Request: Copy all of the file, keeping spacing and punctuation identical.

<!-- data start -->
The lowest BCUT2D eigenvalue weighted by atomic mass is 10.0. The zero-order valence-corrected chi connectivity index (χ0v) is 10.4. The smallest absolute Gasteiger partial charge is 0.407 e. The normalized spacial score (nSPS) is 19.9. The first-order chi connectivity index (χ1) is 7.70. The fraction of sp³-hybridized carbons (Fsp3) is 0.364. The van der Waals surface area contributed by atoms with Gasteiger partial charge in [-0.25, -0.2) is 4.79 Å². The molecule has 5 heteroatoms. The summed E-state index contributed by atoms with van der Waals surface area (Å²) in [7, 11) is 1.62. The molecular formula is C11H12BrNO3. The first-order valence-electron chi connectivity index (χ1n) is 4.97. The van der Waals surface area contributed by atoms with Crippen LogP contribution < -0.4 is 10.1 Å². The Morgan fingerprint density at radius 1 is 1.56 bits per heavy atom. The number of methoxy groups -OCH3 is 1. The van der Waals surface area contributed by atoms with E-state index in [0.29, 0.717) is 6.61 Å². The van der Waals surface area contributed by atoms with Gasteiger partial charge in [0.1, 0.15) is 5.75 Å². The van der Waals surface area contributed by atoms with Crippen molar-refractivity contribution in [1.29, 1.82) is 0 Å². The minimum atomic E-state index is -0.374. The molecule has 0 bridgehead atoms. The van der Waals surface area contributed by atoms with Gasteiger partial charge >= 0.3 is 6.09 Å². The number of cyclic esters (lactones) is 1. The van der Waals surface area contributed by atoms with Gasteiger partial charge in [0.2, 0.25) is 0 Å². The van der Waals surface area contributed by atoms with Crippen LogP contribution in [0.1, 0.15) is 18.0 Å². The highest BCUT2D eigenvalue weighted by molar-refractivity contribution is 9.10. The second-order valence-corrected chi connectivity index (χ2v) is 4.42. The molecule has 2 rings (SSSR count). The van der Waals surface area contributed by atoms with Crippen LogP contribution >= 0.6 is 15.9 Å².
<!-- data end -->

The lowest BCUT2D eigenvalue weighted by atomic mass is 10.0. The zero-order valence-corrected chi connectivity index (χ0v) is 10.4. The smallest absolute Gasteiger partial charge is 0.407 e. The normalized spacial score (nSPS) is 19.9. The first-order chi connectivity index (χ1) is 7.70. The fraction of sp³-hybridized carbons (Fsp3) is 0.364. The van der Waals surface area contributed by atoms with Gasteiger partial charge in [-0.25, -0.2) is 4.79 Å². The molecule has 5 heteroatoms. The summed E-state index contributed by atoms with van der Waals surface area (Å²) in [7, 11) is 1.62. The molecular formula is C11H12BrNO3. The first-order valence-electron chi connectivity index (χ1n) is 4.97. The van der Waals surface area contributed by atoms with Crippen LogP contribution < -0.4 is 10.1 Å². The Morgan fingerprint density at radius 1 is 1.56 bits per heavy atom. The number of methoxy groups -OCH3 is 1. The van der Waals surface area contributed by atoms with E-state index in [0.29, 0.717) is 6.61 Å². The van der Waals surface area contributed by atoms with Gasteiger partial charge in [0.1, 0.15) is 5.75 Å². The van der Waals surface area contributed by atoms with Crippen molar-refractivity contribution in [1.29, 1.82) is 0 Å². The minimum atomic E-state index is -0.374. The molecule has 0 bridgehead atoms. The van der Waals surface area contributed by atoms with Gasteiger partial charge >= 0.3 is 6.09 Å². The number of cyclic esters (lactones) is 1. The van der Waals surface area contributed by atoms with Gasteiger partial charge in [0.2, 0.25) is 0 Å². The van der Waals surface area contributed by atoms with Crippen LogP contribution in [0.1, 0.15) is 18.0 Å². The highest BCUT2D eigenvalue weighted by molar-refractivity contribution is 9.10. The second-order valence-corrected chi connectivity index (χ2v) is 4.42. The molecule has 2 rings (SSSR count). The van der Waals surface area contributed by atoms with Crippen LogP contribution >= 0.6 is 15.9 Å².